Home > The Best Goodbye

The Best Goodbye(Rosemary Beach #13)(19) by Abbi Glines

“Thought you were quitting,” Captain’s voice called out, and I spun around to see him getting out of his truck. I hadn’t seen him parked there, but I’d been focused on my task at hand.

I held up my resignation letter. “I am. Just came to give you this.” I kept my spine stiff. He had no idea of the hopes and dreams he had shattered. Not just mine but Franny’s. She’d never know her dad now, because I didn’t trust him to be the man she needed.

I couldn’t see his expression behind his sunglasses, but at this point, I didn’t care. I knew how detached and cold he was. He’d probably throw the paper into the trash as soon as he got inside and never think of me again.

“You sure you want to do this?” he asked, surprising me.

I paused. Why was he asking that? He’d been mad at me last night for something I hadn’t done. “You aren’t a fair boss. You don’t like me, and I’m not sure why. I work hard, and I try my best to be as professional as I can. But last night you were—”

“Wrong,” he finished for me. “I was wrong.”

I closed my mouth, then opened it again, before closing it one more time. I didn’t know what to say to that. I’d seen this side of Captain before, when he’d apologized about being hard on me when Franny was sick. But I hadn’t seen it since then.

“Listen, Rose, I’m not going to be here much longer. The place is open now, and I’ll be training the new manager over the next few weeks. We have a rub between us, but you’re a good worker. The place needs you. Just because we don’t . . . work well together, that doesn’t mean you won’t work great with the new guy. Stay. Give it a chance.”

He was leaving soon? What? “Where are you going?” I asked, completely ignoring the fact that he’d just asked me to stay.

He shrugged. “Don’t know yet. Just not here.”

It shouldn’t matter. But somehow it did. Quitting was one thing, but knowing where he was helped. I couldn’t change the fact that I wanted to know that River was safe and OK. I had made it through ten years of not knowing where he was, and every day I worried and hoped that he was happy.

Knowing he had become this man who was so different from the boy I had loved was hard, but at least I knew where he was. That he had family here. I wanted to have that peace. If he left, I’d lose that again. And just because my River had become Captain, that didn’t change the fact that I cared. I would always care, because I would always love River. He was a part of me.

“You look really upset about that, Rose. Any particular reason?” Captain drawled, as if he were amused.

I forced myself to snap out of it and shake my head no. There was no way I could explain it to him. Even if I tried, there was a good chance he’d hate me for having left him without an explanation all those years ago. If he rejected Franny, well, I couldn’t deal with that. So I said nothing.

“Mommy, I need to use the restroom,” Franny’s voice called out, and I turned away from Captain to look back at my daughter. She had stepped out of the car and was looking at me with an apologetic frown.

“OK, yeah.” I turned back to Captain but he wasn’t looking at me. His focus was on Franny. “I need to take her inside to use the restroom. Is that OK?” I asked.

He didn’t reply. Instead, he stood there frozen. I wasn’t even sure he was breathing. Not one muscle of his body moved. His focus was locked on Franny.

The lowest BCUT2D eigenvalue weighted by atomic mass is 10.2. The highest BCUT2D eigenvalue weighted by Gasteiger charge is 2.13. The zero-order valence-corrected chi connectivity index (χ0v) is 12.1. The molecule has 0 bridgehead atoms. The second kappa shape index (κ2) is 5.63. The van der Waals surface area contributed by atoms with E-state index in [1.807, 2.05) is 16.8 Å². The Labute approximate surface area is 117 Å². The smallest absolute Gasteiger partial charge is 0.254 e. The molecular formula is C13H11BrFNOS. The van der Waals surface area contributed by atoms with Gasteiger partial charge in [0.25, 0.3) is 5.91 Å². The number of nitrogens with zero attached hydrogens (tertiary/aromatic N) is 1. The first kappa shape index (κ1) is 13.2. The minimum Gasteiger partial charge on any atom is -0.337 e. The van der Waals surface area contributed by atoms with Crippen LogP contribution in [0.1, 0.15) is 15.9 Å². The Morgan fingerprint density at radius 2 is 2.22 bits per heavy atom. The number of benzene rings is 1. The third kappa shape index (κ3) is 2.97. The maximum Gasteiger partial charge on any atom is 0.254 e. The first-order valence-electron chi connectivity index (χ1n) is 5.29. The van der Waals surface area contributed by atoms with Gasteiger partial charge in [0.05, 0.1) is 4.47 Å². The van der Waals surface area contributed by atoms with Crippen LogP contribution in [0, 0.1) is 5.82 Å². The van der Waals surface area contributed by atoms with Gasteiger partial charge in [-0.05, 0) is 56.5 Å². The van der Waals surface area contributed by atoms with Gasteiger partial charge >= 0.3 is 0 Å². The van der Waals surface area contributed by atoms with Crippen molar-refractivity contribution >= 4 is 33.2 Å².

She shuffled her feet and watched us. The small smile on her lips as she met my gaze hit me hard. Oh, God. I hadn’t thought about that.

“Please,” she added, waiting for me to answer.

My heart was slamming against my chest, as I felt a mixture of anxiety and fear prickle my skin. This wasn’t how it was supposed to happen. Not in front of Franny. Not now.

“I promise I’m not making this up just to see the inside,” Franny added, as she started walking toward me. “I mean, I want to see it, but I really need to go.”

Her blond curls, so like my own natural hair, bounced as she walked, and her smile looked almost identical to my own. Her blue eyes danced with mischief, and all I could do was hope he didn’t see it, too.

Turning back to him, I could see even through the sunglasses he was wearing that he was following her every move. This wasn’t the way a man reacted to seeing a nine-year-old girl he didn’t know. He saw me—his Addy—in her.

Franny’s hand wrapped around mine and squeezed. She smiled up at the silent man watching her. “Hi. I’m Franny. Do you work with Mom like Brad does?” she asked innocently.

There was a flinch at the mention of Brad, and his gaze finally moved from Franny to me. I felt exposed. I needed to cover up or hide. He was seeing too much, and I wasn’t sure if he’d even put it together. Did I want him to?

“Who are you?” He finally spoke, his voice gravelly.

“I’m Ann Frances, but everyone calls me Franny. Who are you?”

The innocence in her answer made my eyes sting and my stomach tighten. This was not how it was supposed to come out. Not like this.

I squeezed Franny’s hand. “Go through those doors right there, and turn right. You’ll see the restroom sign on your left.”

She nodded, before hurrying inside to see exactly what she wanted to see.

Once she was gone, I turned back to look at Captain.

“Who are you, Rose?” he asked.

Who did he think I was? If he saw the similarities between Franny and the girl I once was, then couldn’t he see beyond my hair color, glasses, and mature body to see me, too? “Not sure what you mean,” I replied carefully.